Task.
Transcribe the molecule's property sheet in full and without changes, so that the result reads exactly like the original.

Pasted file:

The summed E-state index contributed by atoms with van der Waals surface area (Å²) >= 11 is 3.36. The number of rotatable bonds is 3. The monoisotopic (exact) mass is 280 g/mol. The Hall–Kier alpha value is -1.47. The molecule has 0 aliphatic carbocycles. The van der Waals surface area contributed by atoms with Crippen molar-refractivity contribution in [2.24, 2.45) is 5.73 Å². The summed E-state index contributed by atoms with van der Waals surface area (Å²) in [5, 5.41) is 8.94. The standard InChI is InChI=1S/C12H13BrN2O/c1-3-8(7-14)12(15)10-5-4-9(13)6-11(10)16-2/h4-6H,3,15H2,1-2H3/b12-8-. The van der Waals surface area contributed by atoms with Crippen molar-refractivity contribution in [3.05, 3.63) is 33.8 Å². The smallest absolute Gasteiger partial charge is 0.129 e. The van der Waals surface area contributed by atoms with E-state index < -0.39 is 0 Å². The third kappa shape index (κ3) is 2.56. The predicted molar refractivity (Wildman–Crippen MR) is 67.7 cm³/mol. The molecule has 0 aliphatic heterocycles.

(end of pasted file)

The summed E-state index contributed by atoms with van der Waals surface area (Å²) >= 11 is 3.36. The number of rotatable bonds is 3. The monoisotopic (exact) mass is 280 g/mol. The Hall–Kier alpha value is -1.47. The molecule has 0 aliphatic carbocycles. The van der Waals surface area contributed by atoms with Crippen molar-refractivity contribution in [2.24, 2.45) is 5.73 Å². The summed E-state index contributed by atoms with van der Waals surface area (Å²) in [5, 5.41) is 8.94. The standard InChI is InChI=1S/C12H13BrN2O/c1-3-8(7-14)12(15)10-5-4-9(13)6-11(10)16-2/h4-6H,3,15H2,1-2H3/b12-8-. The van der Waals surface area contributed by atoms with Crippen molar-refractivity contribution in [3.05, 3.63) is 33.8 Å². The smallest absolute Gasteiger partial charge is 0.129 e. The van der Waals surface area contributed by atoms with E-state index < -0.39 is 0 Å². The third kappa shape index (κ3) is 2.56. The predicted molar refractivity (Wildman–Crippen MR) is 67.7 cm³/mol. The molecule has 0 aliphatic heterocycles.